21 May 2013

Original Jurisdiction

The Desert News had a recent article that began by saying "The U.S. Supreme Court is set to hear arguments Tuesday in a case that could have implications for states that rely on interstate water compacts." The case in question concerns a water rights dispute between six western states, and is an excellent example of case that begins and ends in the U.S. Supreme Court, as the Court has original jurisdiction to hear disputes between the states.

If you are reading the words "original jurisdiction" and asking yourself what that means, it is time to go back and review your class notes.

14 May 2013

Jury Nullification in Action

For those students interested in reading about a case where jury nullification was used to find a defendant not guilty, take look at this post.

13 May 2013

More on the UK Supreme Court

I just came across this nice little introductory video about the UK Supreme Court. According to its website:
This introductory film is primarily aimed at GSCE/Standard Grade students and explores the role and the workings of the Supreme Court, the only court with UK-wide jurisdiction and the highest court in the land. It explains its relationship to the Judicial Committee of the Privy Council, the highest court for British Overseas Territories and a number of Commonwealth countries.

08 May 2013

The Right Jury Size

More on juries, this time related to the size of juries in the United States. Slate Magazine recently ran an interesting article on jury size noting that all but two states require juries that contain 12 people to give unanimous verdicts. The article runs down nicely how the Supreme Court has ruled in the past regarding jury size:
Isn’t a verdict in a criminal trial supposed to be unanimous? The answer is yes in 48 states and yes if the case is tried in a federal court. But two states, Oregon and Louisiana, allow convictions by a non-unanimous vote. In both states, the threshold in non-capital cases is 10 to 2.* Arguably, Herrera had to go to jail for the crime of living in Oregon.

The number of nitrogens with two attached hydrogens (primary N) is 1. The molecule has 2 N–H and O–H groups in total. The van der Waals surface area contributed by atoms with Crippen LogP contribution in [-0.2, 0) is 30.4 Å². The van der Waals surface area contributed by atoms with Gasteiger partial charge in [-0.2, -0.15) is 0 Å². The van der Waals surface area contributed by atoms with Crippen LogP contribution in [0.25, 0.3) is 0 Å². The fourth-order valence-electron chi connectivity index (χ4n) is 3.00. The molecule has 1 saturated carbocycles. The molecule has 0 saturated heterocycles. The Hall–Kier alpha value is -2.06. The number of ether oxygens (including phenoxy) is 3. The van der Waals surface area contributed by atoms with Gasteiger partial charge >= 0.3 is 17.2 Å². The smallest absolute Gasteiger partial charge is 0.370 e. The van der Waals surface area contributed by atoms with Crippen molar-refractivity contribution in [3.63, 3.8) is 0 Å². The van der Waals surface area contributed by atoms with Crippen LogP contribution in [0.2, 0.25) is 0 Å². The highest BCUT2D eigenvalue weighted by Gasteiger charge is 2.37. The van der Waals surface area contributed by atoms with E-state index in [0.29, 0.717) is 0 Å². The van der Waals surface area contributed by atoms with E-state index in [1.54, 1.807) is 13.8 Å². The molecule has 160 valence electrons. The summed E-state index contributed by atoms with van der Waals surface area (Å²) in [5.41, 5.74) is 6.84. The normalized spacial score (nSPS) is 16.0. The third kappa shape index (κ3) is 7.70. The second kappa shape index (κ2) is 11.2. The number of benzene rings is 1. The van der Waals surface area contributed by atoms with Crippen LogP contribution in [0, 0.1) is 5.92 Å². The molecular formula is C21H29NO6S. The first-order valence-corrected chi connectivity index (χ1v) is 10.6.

The Supreme Court has allowed this conflict between federal and state law (as well as between state law and conventional wisdom) to persist for more than 40 years, during which time it has come up with a mishmash of seemingly arbitrary rules about what constitutes a legal trial. A jury of six, the Supreme Court has decided, is constitutional (Williams v. Florida, 1970). A jury of five, however, is not constitutional (Ballew v. Georgia, 1978). In a jury of six, conviction must be unanimous (Burch v. Louisiana, 1979). But in a jury of 12, conviction does not have to be unanimous (Johnson v. Louisiana and Apodaca v. Oregon, 1972). (At the time of these decisions, Louisiana required a 9-to-3 vote to convict in non.capital cases, which the court upheld as constitutional. The state has since changed its threshold to 10 to 2.)

06 May 2013

Learing to love Jury Duty

Students in all of my courses have at some time or another been exposed to the common law jury system. Some argue that a strength of this system is the ability for everyday people to take part in the administration of justice. Yet, many Americans dread being called for jury duty. In a recent Atlantic post, Andrew Guthrie Ferguson argues that Americans need to embrace, not dread jury duty. He writes:
A jury summons is an invitation to participation. Jurors are asked to involve themselves in some of the most personal, sensational, and terrifying events in a community. It is real life, usually real tragedy, played out in court. Jurors confront disturbing facts, bloody images, or heart-wrenching testimony. A jury may have to decide whether a man lives or dies, or whether a multimillion-dollar company goes bankrupt. A jury will have to pass judgment in a way that will have real-world effects on both parties before the court. This active role was not accidental. Participation in jury service teaches the skills required for democratic self-government. Being a juror lets you develop the habits and skills of citizenship.